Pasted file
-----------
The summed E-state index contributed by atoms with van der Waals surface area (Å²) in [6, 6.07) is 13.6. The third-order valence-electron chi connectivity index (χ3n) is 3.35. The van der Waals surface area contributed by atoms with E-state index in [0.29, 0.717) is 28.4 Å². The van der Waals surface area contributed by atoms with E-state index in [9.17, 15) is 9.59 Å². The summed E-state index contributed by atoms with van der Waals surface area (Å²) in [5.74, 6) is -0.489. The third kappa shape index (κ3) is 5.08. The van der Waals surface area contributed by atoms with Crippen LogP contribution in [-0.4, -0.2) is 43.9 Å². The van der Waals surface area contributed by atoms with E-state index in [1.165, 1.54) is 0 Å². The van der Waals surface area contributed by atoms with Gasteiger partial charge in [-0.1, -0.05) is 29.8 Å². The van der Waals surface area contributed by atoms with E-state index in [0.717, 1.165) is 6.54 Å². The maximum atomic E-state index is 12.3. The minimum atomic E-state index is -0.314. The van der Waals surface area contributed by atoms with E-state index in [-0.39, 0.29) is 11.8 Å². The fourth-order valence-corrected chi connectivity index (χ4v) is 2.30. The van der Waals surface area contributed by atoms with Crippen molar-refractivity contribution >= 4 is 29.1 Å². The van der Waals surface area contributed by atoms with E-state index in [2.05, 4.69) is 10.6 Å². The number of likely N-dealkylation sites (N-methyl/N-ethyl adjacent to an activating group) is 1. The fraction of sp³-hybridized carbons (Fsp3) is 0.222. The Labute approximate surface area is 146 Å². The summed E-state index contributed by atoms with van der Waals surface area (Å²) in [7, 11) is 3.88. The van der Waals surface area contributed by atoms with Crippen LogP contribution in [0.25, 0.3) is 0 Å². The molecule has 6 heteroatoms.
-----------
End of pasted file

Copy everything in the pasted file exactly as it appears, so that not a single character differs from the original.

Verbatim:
The summed E-state index contributed by atoms with van der Waals surface area (Å²) in [6, 6.07) is 13.6. The third-order valence-electron chi connectivity index (χ3n) is 3.35. The van der Waals surface area contributed by atoms with E-state index in [0.29, 0.717) is 28.4 Å². The van der Waals surface area contributed by atoms with E-state index in [9.17, 15) is 9.59 Å². The summed E-state index contributed by atoms with van der Waals surface area (Å²) in [5.74, 6) is -0.489. The third kappa shape index (κ3) is 5.08. The van der Waals surface area contributed by atoms with Crippen LogP contribution in [-0.4, -0.2) is 43.9 Å². The van der Waals surface area contributed by atoms with E-state index in [1.165, 1.54) is 0 Å². The van der Waals surface area contributed by atoms with Gasteiger partial charge in [-0.1, -0.05) is 29.8 Å². The van der Waals surface area contributed by atoms with E-state index in [0.717, 1.165) is 6.54 Å². The maximum atomic E-state index is 12.3. The minimum atomic E-state index is -0.314. The van der Waals surface area contributed by atoms with E-state index in [-0.39, 0.29) is 11.8 Å². The fourth-order valence-corrected chi connectivity index (χ4v) is 2.30. The van der Waals surface area contributed by atoms with Crippen molar-refractivity contribution >= 4 is 29.1 Å². The van der Waals surface area contributed by atoms with E-state index in [2.05, 4.69) is 10.6 Å². The number of likely N-dealkylation sites (N-methyl/N-ethyl adjacent to an activating group) is 1. The fraction of sp³-hybridized carbons (Fsp3) is 0.222. The Labute approximate surface area is 146 Å². The summed E-state index contributed by atoms with van der Waals surface area (Å²) in [7, 11) is 3.88. The van der Waals surface area contributed by atoms with Crippen LogP contribution in [0.25, 0.3) is 0 Å². The molecule has 6 heteroatoms.